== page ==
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Thursday, February 4, 2010

Lessons 2.1: Hiragana and Katakana

Imagine this scenario: you come into a country and can speak the language well enough to get around town. However when you need to read some of the signs, warnings, or various other important writings strewn around, you find you can't make out even the simplest of it's writing and find yourself confused and lost, trying to make heads or tails of what's in front of you. (take it from me: it's never a fun experience when you're actually looking for something)

Presumably you don't want this is happen to you, so you'll need to arm yourself with the building blocks of the written language; you need to learn how to properly read and write Hiragana and Katakana. A good place to start this process would be here- which will teach you how to install Japanese characters onto Windows, assuming you're using Vista or something like it- and here-which will show you the proper stroke order for each character. Practice writing them until you comfortable enough to do it from memory and be able to tell similar looking Hiragana and Katakana from one another, for that knowledge will come in handy when you get deeper into the language.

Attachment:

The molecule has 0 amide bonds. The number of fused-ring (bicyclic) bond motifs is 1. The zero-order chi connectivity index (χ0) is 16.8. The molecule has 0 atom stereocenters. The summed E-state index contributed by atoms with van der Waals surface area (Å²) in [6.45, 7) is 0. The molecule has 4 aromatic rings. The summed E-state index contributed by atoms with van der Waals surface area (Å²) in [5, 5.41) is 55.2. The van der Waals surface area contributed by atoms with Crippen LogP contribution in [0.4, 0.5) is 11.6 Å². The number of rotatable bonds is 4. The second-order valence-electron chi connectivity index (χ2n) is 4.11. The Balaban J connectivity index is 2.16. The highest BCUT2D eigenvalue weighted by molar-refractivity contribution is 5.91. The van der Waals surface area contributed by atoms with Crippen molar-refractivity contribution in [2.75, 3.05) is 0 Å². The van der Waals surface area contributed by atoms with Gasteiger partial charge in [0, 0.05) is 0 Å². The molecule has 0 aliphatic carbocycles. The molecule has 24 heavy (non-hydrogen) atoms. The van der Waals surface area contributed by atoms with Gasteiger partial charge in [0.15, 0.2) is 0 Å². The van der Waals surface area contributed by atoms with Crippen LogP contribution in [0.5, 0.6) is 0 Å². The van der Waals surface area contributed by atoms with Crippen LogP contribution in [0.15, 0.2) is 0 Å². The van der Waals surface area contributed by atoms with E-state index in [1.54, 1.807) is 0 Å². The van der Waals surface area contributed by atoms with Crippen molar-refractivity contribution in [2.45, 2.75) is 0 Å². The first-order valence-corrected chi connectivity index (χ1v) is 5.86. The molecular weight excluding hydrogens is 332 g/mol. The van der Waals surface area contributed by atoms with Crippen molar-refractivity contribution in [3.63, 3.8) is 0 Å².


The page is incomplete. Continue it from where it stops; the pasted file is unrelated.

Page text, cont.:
My personal recommendation? Get some grid paper and practice on it until it starts to resemble the examples. If it's a bit off, don't worry too much, as many Japanese natives have their own way to write them out, the same way people have different styles of handwriting in English. One way to help you remember them, outside of repeated writings until it becomes as natural as breathing, is associating them with their resemblance to every objects, such as in the cultural phenomenon Henohenomoheji

HOT TIP: the Katakana and Hiragana for Wi and We are pretty much irrelevant in modern Japanese society, so I wouldn't recommend putting too much effort into learning them unless you want to impress your Japanese speaking friends with obscure Japanese knowledge.

As for why one would need two different sets of the basic building blocks... (to be continued next lesson)

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